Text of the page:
A group of ag journalism alumni are in the process of drafting a letter to MU administration asking them to save the program. Alumni also have taken to Twitter to voice their support, using the hashtag #SaveMUAgJ.
This is social media movement by social media experts. Do you see us using our degree now Mizzou? #SaveMUAgJ— Eliza Thornberry (@Elizabeth_Wyss) June 5, 2017
"I understand budget cuts more than anyone, because right now I’m reporting on budget cuts that are impacting farmers and ranchers throughout the country," Morgan said. "I just don’t want to see ag journalism be on the chopping block."
Alumni plan to continue to organize their efforts through social media.
"There comes a time when you have to speak up and make a little noise," Deering said. "I join a lot of alumni in that effort."
— Gabriela Velasquez
MU emergency management director laid off
Eric Evans, the director of emergency management at MU, confirmed Tuesday that he no longer has a job. Basi said in an email that his responsibilities are being absorbed by employees in the MU Police Department and in Environmental Health and Safety.
— Gabriela Velasquez
Heiman to lead MU-UM communications
Suzette Heiman, director of planning and communications and professor of strategic communications at MU, has been appointed interim executive director for a new UM System and MU campus communications office.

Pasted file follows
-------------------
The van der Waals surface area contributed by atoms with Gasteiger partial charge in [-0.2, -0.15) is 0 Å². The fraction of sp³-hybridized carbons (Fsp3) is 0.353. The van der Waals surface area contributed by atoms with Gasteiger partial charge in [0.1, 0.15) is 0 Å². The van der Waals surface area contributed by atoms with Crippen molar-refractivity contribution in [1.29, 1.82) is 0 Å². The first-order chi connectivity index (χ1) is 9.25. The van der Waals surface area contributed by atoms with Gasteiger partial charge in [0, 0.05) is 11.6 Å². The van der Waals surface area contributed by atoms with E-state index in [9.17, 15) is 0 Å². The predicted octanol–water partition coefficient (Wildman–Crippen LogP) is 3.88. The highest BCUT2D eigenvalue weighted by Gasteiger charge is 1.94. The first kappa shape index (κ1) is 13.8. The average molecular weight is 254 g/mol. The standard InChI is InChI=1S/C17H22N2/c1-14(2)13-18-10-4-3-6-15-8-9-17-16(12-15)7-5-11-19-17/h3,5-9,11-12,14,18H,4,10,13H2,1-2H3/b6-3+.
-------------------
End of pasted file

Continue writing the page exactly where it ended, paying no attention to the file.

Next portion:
Heiman will take over as head of the new Joint Office of Strategic Communications and Marketing immediately.
According to a UM news release, the office is part of “a series of reorganizations and consolidations across the four-campus UM System that are expected to streamline operations and free resources that can be reinvested in the university’s highest priorities.”
Heiman said that in her new position, she plans to strengthen UM's branding presence and streamline communications.
"Students are doing so many incredible things" on this campus, Heiman said. "We need ways to be able to really share those stories with people."
In the release, Heiman was called a “recognized national leader in strategic communications” by UM System President Mun Choi, MU Provost and Interim Chancellor Garnett Stokes and MU Chancellor-designate Alexander Cartwright.
Heiman has worked for MU since 1989, when she joined the MU School of Journalism as a faculty member. She is a 1973 graduate of the School of Journalism.
— Ida Sophie Winter
Mizzou Creative, which manages promotional materials for MU such as the alumni magazine, "Mizzou," was eliminated Monday.
“We were informed that the department would not continue in its current form,” a member of the office who preferred not to be named, said.
The staff was given two weeks' pay, rather than two weeks' notice, when it learned Monday that the department would cease operations. Eleven of the department's 14 employees had been laid off.
The office also publishes the MU visitors guide and news.missouri.edu. It handles the MU home page and MU social media accounts, and it also oversees MU Alert.
— Gabriela Velasquez
Budget changes continue coming to light
The vast majority of MU employees being laid off were notified on Monday, MU Provost and Interim Chancellor Garnett Stokes said in an email.
"Today has been a hard day," Stokes wrote. "...Those who are being separated from MU are not at fault in any way. Indeed, we are losing talented and dedicated administrators, faculty and staff, some who have served the university faithfully for many years. This is a painful step that circumstances have required us to take."
The Missourian will continue to report on news related to budget cuts. (We've set up a form if you'd like to submit a tip.)
Supervising editor is Scott Swafford.